Turning Color Up or Down with the Elements' Sponge Tool - dummies

Turning Color Up or Down with the Elements’ Sponge Tool

By Barbara Obermeier, Ted Padova

The Sponge tool in Photoshop Elements soaks up or squeezes out color. It can reduce the richness or intensity (or saturation) of a color in applied areas. It can also perform the reverse, giving a specific area richer, more vibrant colors.

Surprisingly, the Sponge tool also works in grayscale mode by darkening or lightening the pixels. Unlike the Hue/Saturation command (under Enhance→Adjust Color), which works only on layers or selections, you can use the Sponge tool on any area that you can paint with a brush.

You can use the Sponge tool on an image in subtle ways to reduce the saturation in selected areas for an interesting effect. For example, you may have an object that’s the center of attention in your picture simply because the colors are very bright. The Sponge tool lets you reduce the color saturation of that area (and only that area) to allow another section of your image to become the focal point.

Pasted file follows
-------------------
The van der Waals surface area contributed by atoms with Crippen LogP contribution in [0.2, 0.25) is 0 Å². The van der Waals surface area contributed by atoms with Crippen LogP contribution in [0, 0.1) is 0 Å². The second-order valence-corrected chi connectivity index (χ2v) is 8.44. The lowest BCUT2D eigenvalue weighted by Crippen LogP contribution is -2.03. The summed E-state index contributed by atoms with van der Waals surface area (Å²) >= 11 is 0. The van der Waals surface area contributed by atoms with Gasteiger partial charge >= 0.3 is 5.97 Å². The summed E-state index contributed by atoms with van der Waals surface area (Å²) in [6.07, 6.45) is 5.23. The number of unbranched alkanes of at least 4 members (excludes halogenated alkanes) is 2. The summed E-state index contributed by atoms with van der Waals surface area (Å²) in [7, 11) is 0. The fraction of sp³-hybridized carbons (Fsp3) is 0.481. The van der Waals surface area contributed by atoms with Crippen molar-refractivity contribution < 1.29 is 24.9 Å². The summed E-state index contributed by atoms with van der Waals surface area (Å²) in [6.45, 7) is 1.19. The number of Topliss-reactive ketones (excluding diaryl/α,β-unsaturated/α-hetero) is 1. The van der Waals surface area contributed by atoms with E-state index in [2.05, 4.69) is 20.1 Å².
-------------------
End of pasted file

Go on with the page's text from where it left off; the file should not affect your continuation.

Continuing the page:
You can also use the Sponge tool to make an artistic statement: You could reduce or increase the saturation of a single person in a group shot to give that person more attention (perhaps as being more colorful than the rest).

To use the Sponge tool, just follow these steps:

  1. In the Photo Editor, in Expert mode, open an image and select the Sponge tool from the Tools panel.


    Press the O key to cycle among the Dodge, Burn, and Sponge tools.

  2. In the Tool Options, select a brush from the Brush Preset Picker drop-down panel and further adjust the size of the brush tip, if needed.

    Use large, soft brushes to saturate/desaturate a larger area. Smaller brushes are useful mostly to change the saturation of a specific small object in an image.

  3. In the Tool Options, select either Desaturate (reduce saturation) or Saturate (increase saturation) from the Mode drop-down menu.

  4. In the Tool Options, select a flow rate with the Flow slider or text box.

    The flow rate is the speed with which the saturation/desaturation effect builds while you brush.

  5. Paint carefully over the areas you want to saturate or desaturate with color.

    Here, the birthday boy is saturated to make him more of a focal point and the other partygoers and the background are desaturated.

    [Credit: © iStockphoto.com/Goldfaery Image #19826802]
    Credit: © iStockphoto.com/Goldfaery Image #19826802